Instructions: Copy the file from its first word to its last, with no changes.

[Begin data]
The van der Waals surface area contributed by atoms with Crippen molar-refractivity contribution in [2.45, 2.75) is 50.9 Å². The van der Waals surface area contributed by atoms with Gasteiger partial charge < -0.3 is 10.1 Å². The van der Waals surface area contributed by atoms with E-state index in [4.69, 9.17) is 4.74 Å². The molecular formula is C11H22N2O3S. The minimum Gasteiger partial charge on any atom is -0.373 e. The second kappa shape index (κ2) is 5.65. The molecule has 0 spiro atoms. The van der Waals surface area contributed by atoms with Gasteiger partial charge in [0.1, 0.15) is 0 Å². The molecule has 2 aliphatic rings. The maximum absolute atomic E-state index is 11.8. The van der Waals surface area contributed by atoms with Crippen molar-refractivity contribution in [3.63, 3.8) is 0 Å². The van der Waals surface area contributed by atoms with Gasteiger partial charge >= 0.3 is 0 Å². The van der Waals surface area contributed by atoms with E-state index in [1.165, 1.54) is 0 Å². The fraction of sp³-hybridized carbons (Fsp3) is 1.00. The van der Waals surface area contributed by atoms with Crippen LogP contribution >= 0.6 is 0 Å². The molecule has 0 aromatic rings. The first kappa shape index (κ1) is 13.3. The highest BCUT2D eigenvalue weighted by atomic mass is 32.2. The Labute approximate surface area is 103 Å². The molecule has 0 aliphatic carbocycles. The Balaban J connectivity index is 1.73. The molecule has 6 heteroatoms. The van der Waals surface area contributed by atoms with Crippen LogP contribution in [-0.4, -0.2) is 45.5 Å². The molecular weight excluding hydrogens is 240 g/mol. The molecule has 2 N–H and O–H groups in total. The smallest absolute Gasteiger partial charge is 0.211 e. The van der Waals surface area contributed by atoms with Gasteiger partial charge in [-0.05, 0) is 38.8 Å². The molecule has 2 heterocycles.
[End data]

The van der Waals surface area contributed by atoms with Crippen molar-refractivity contribution in [2.45, 2.75) is 50.9 Å². The van der Waals surface area contributed by atoms with Gasteiger partial charge < -0.3 is 10.1 Å². The van der Waals surface area contributed by atoms with E-state index in [4.69, 9.17) is 4.74 Å². The molecular formula is C11H22N2O3S. The minimum Gasteiger partial charge on any atom is -0.373 e. The second kappa shape index (κ2) is 5.65. The molecule has 0 spiro atoms. The van der Waals surface area contributed by atoms with Gasteiger partial charge in [0.1, 0.15) is 0 Å². The molecule has 2 aliphatic rings. The maximum absolute atomic E-state index is 11.8. The van der Waals surface area contributed by atoms with Crippen molar-refractivity contribution in [3.63, 3.8) is 0 Å². The van der Waals surface area contributed by atoms with Gasteiger partial charge >= 0.3 is 0 Å². The van der Waals surface area contributed by atoms with E-state index in [1.165, 1.54) is 0 Å². The fraction of sp³-hybridized carbons (Fsp3) is 1.00. The van der Waals surface area contributed by atoms with Crippen LogP contribution >= 0.6 is 0 Å². The molecule has 0 aromatic rings. The first kappa shape index (κ1) is 13.3. The highest BCUT2D eigenvalue weighted by atomic mass is 32.2. The Labute approximate surface area is 103 Å². The molecule has 0 aliphatic carbocycles. The Balaban J connectivity index is 1.73. The molecule has 6 heteroatoms. The van der Waals surface area contributed by atoms with Crippen LogP contribution in [-0.4, -0.2) is 45.5 Å². The molecular weight excluding hydrogens is 240 g/mol. The molecule has 2 N–H and O–H groups in total. The smallest absolute Gasteiger partial charge is 0.211 e. The van der Waals surface area contributed by atoms with Gasteiger partial charge in [-0.05, 0) is 38.8 Å². The molecule has 2 heterocycles.